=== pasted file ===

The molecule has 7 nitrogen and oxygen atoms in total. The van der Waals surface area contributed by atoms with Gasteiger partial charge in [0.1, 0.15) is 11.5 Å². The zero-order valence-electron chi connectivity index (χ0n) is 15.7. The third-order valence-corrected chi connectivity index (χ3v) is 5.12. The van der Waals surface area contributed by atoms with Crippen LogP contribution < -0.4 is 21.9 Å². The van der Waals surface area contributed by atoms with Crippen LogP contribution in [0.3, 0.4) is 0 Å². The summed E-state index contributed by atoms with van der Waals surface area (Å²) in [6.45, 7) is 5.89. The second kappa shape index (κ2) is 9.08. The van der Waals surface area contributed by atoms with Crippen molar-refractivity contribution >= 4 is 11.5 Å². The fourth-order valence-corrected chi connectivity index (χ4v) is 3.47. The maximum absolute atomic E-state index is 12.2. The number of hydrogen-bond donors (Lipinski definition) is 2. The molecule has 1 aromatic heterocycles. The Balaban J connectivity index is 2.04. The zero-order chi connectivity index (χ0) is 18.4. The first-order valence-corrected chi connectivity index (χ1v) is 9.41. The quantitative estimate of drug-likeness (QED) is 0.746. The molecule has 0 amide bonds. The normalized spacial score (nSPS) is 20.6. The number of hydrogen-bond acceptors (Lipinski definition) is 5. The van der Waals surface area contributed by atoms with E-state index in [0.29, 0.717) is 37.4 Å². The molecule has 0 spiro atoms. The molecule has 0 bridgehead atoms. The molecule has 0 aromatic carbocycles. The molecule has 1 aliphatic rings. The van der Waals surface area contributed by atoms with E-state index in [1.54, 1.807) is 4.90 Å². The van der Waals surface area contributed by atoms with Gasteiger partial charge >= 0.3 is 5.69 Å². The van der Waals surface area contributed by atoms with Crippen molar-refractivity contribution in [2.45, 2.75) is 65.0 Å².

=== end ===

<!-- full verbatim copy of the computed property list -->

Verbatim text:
The molecule has 7 nitrogen and oxygen atoms in total. The van der Waals surface area contributed by atoms with Gasteiger partial charge in [0.1, 0.15) is 11.5 Å². The zero-order valence-electron chi connectivity index (χ0n) is 15.7. The third-order valence-corrected chi connectivity index (χ3v) is 5.12. The van der Waals surface area contributed by atoms with Crippen LogP contribution < -0.4 is 21.9 Å². The van der Waals surface area contributed by atoms with Crippen LogP contribution in [0.3, 0.4) is 0 Å². The summed E-state index contributed by atoms with van der Waals surface area (Å²) in [6.45, 7) is 5.89. The second kappa shape index (κ2) is 9.08. The van der Waals surface area contributed by atoms with Crippen molar-refractivity contribution >= 4 is 11.5 Å². The fourth-order valence-corrected chi connectivity index (χ4v) is 3.47. The maximum absolute atomic E-state index is 12.2. The number of hydrogen-bond donors (Lipinski definition) is 2. The molecule has 1 aromatic heterocycles. The Balaban J connectivity index is 2.04. The zero-order chi connectivity index (χ0) is 18.4. The first-order valence-corrected chi connectivity index (χ1v) is 9.41. The quantitative estimate of drug-likeness (QED) is 0.746. The molecule has 0 amide bonds. The normalized spacial score (nSPS) is 20.6. The number of hydrogen-bond acceptors (Lipinski definition) is 5. The van der Waals surface area contributed by atoms with E-state index in [0.29, 0.717) is 37.4 Å². The molecule has 0 spiro atoms. The molecule has 0 bridgehead atoms. The molecule has 0 aromatic carbocycles. The molecule has 1 aliphatic rings. The van der Waals surface area contributed by atoms with E-state index in [1.54, 1.807) is 4.90 Å². The van der Waals surface area contributed by atoms with Gasteiger partial charge >= 0.3 is 5.69 Å². The van der Waals surface area contributed by atoms with Crippen molar-refractivity contribution in [2.45, 2.75) is 65.0 Å².